Gangliosides GM1 and GM2 Stimulate Vascular Smooth Muscle Cell Growth and the Mitogen-Activated Protein Kinase Signaling Transduction Pathway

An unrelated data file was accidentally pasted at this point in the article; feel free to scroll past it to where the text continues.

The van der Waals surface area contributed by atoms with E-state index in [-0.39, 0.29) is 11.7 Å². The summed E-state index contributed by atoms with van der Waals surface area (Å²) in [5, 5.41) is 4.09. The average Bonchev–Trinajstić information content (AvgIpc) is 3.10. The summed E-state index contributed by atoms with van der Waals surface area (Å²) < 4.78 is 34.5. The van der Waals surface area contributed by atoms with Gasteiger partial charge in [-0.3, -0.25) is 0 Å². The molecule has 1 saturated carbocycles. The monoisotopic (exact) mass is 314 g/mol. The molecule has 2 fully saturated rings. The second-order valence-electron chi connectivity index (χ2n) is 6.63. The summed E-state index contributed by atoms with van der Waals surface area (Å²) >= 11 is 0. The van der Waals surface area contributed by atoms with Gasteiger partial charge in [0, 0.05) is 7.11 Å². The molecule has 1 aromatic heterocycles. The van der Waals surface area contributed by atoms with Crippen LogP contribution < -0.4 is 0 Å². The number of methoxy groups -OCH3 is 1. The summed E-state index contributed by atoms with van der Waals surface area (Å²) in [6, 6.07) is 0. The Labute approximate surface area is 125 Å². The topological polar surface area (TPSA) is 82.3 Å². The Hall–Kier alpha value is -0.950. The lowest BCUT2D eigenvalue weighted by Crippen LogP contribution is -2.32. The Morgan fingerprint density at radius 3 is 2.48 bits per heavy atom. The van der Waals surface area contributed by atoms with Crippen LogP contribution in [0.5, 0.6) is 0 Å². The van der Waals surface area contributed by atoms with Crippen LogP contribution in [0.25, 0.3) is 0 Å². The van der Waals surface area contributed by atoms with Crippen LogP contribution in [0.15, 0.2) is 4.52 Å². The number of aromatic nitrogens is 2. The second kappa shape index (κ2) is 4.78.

The gangliosides GM1, GM2 and GM3 appear to be involved in the development of cardiovascular diseases. However, little is known about the direct effects of gangliosides on vascular smooth muscle cell growth (VSMC) growth and mitogenic signal transduction pathway. Stimulation of quiescent VSMCs with GM1 (5, 20, 50 and 100 μM) resulted in a dose-dependent increase in [3H]thymidine incorporation from 41±3.5 (basal value) to 64±3.7, 69.6±7.1, 180±11 and 190±10.7 (mean±SE, n=3), respectively. GM3 (1 to 50 μM) had no effects on DNA synthesis whereas 100 μM GM3 caused a reduction in DNA synthesis from 41±3.5 to 12 ±1.4 cpm/μg protein (mean±SE, n=3). Stimulation of quiescent VSMCs with 50 μM GM1 and GM2 caused a 95±7% and 100±4% increase in cell counts (mean±SE, n=3) whereas 50 μM GM3 had no effects. Phosphorylated (activated) MAP kinases were detected by the enhanced chemiluminescence western blotting method using a phospho-specific extracellular signal-response kinases (ERK)1/2 antibody, a phospho-specific p38 MAPK antibody and a phospho-specific c-Jun N-terminal kinase/stress-activated protein kinases (JNK/SAPK) (the p54 and p46 isoforms) antibody. Stimulation of the cells with 50 μM GM1 and GM2 for 1 to 30 min resulted in time-dependent increase of phosphorylated ERK1/2 and p54/p46 with a maximum at 15 min (5-fold increase). The effect of GM1 and GM2 on the ERK1/2 and JNK/SAPK was also dose-dependent with maximal effect at 50 μM. Gangliosides had no effect on p38 MAPK phosphorylation. Treatment of the cells with 100 ng/ml pertussis toxin (PTX) (Gi protein inhibitor) and 20 μM PD 98059 (MEK inhibitor) caused a complete inhibition of the phosphorylation of the ERK1/2 and JNK/SAPK. We conclude that the gangliosides may be involved in the development of cardiovascular diseases via proliferation of VSMCs. Furthermore, like bioactive lipids, gangliosides are able to stimulate the MAP kinase pathway via a PTX-sensitive Gi coupled receptor.